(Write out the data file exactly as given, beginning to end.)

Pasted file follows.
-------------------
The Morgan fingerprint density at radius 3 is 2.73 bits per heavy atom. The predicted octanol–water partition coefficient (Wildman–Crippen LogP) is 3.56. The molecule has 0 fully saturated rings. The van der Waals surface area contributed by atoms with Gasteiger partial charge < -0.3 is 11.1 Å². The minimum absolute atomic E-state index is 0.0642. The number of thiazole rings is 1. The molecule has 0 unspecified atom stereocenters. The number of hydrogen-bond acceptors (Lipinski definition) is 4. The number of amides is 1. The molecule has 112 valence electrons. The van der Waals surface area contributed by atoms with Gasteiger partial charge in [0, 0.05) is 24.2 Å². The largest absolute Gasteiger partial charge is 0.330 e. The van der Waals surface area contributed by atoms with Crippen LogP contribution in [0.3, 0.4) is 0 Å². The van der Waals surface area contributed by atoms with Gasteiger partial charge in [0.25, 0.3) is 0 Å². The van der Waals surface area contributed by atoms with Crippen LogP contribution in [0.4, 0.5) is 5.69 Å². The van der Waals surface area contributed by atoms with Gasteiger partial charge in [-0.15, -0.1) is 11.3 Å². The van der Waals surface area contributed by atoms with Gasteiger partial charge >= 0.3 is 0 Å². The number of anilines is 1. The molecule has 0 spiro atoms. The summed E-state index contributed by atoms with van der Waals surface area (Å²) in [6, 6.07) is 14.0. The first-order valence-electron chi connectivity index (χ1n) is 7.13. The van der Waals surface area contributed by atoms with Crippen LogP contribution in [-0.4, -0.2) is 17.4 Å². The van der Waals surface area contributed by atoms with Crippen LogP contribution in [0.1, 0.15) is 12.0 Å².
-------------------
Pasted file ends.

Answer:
The Morgan fingerprint density at radius 3 is 2.73 bits per heavy atom. The predicted octanol–water partition coefficient (Wildman–Crippen LogP) is 3.56. The molecule has 0 fully saturated rings. The van der Waals surface area contributed by atoms with Gasteiger partial charge < -0.3 is 11.1 Å². The minimum absolute atomic E-state index is 0.0642. The number of thiazole rings is 1. The molecule has 0 unspecified atom stereocenters. The number of hydrogen-bond acceptors (Lipinski definition) is 4. The number of amides is 1. The molecule has 112 valence electrons. The van der Waals surface area contributed by atoms with Gasteiger partial charge in [0, 0.05) is 24.2 Å². The largest absolute Gasteiger partial charge is 0.330 e. The van der Waals surface area contributed by atoms with Crippen LogP contribution in [0.3, 0.4) is 0 Å². The van der Waals surface area contributed by atoms with Gasteiger partial charge in [0.25, 0.3) is 0 Å². The van der Waals surface area contributed by atoms with Crippen LogP contribution in [0.4, 0.5) is 5.69 Å². The van der Waals surface area contributed by atoms with Gasteiger partial charge in [-0.15, -0.1) is 11.3 Å². The van der Waals surface area contributed by atoms with Gasteiger partial charge >= 0.3 is 0 Å². The number of anilines is 1. The molecule has 0 spiro atoms. The summed E-state index contributed by atoms with van der Waals surface area (Å²) in [6, 6.07) is 14.0. The first-order valence-electron chi connectivity index (χ1n) is 7.13. The van der Waals surface area contributed by atoms with Crippen LogP contribution in [-0.4, -0.2) is 17.4 Å². The van der Waals surface area contributed by atoms with Crippen LogP contribution in [0.1, 0.15) is 12.0 Å².